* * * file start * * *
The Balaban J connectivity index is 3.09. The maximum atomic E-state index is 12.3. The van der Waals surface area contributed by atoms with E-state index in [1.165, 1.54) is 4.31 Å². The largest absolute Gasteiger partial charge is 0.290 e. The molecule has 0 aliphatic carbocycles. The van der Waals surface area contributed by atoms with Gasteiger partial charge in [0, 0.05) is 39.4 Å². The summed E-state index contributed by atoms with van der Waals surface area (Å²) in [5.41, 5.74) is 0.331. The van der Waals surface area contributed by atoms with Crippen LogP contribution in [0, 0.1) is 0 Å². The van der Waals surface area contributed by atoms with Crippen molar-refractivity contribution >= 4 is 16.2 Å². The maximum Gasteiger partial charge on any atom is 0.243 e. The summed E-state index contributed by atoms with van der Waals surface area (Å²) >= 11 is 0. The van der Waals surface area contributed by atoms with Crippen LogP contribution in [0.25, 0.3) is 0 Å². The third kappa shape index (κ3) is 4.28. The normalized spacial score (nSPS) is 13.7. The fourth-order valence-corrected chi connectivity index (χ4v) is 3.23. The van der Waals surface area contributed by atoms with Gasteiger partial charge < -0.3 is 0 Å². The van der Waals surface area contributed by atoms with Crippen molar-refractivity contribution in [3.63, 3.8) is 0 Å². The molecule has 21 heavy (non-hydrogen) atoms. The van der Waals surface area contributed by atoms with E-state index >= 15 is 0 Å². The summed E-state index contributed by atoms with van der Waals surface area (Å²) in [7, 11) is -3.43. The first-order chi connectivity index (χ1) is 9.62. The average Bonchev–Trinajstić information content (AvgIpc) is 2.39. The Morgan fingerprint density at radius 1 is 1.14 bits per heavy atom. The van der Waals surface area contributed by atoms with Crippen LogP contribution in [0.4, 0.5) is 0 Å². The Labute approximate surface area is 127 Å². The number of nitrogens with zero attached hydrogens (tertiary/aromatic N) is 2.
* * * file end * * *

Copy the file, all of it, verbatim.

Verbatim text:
The Balaban J connectivity index is 3.09. The maximum atomic E-state index is 12.3. The van der Waals surface area contributed by atoms with E-state index in [1.165, 1.54) is 4.31 Å². The largest absolute Gasteiger partial charge is 0.290 e. The molecule has 0 aliphatic carbocycles. The van der Waals surface area contributed by atoms with Gasteiger partial charge in [0, 0.05) is 39.4 Å². The summed E-state index contributed by atoms with van der Waals surface area (Å²) in [5.41, 5.74) is 0.331. The van der Waals surface area contributed by atoms with Crippen LogP contribution in [0, 0.1) is 0 Å². The van der Waals surface area contributed by atoms with Crippen molar-refractivity contribution >= 4 is 16.2 Å². The maximum Gasteiger partial charge on any atom is 0.243 e. The summed E-state index contributed by atoms with van der Waals surface area (Å²) >= 11 is 0. The van der Waals surface area contributed by atoms with Crippen LogP contribution in [0.25, 0.3) is 0 Å². The third kappa shape index (κ3) is 4.28. The normalized spacial score (nSPS) is 13.7. The fourth-order valence-corrected chi connectivity index (χ4v) is 3.23. The van der Waals surface area contributed by atoms with Gasteiger partial charge < -0.3 is 0 Å². The van der Waals surface area contributed by atoms with Crippen molar-refractivity contribution in [3.63, 3.8) is 0 Å². The molecule has 21 heavy (non-hydrogen) atoms. The van der Waals surface area contributed by atoms with E-state index >= 15 is 0 Å². The summed E-state index contributed by atoms with van der Waals surface area (Å²) in [7, 11) is -3.43. The first-order chi connectivity index (χ1) is 9.62. The average Bonchev–Trinajstić information content (AvgIpc) is 2.39. The Morgan fingerprint density at radius 1 is 1.14 bits per heavy atom. The van der Waals surface area contributed by atoms with Crippen LogP contribution in [0.4, 0.5) is 0 Å². The Labute approximate surface area is 127 Å². The number of nitrogens with zero attached hydrogens (tertiary/aromatic N) is 2.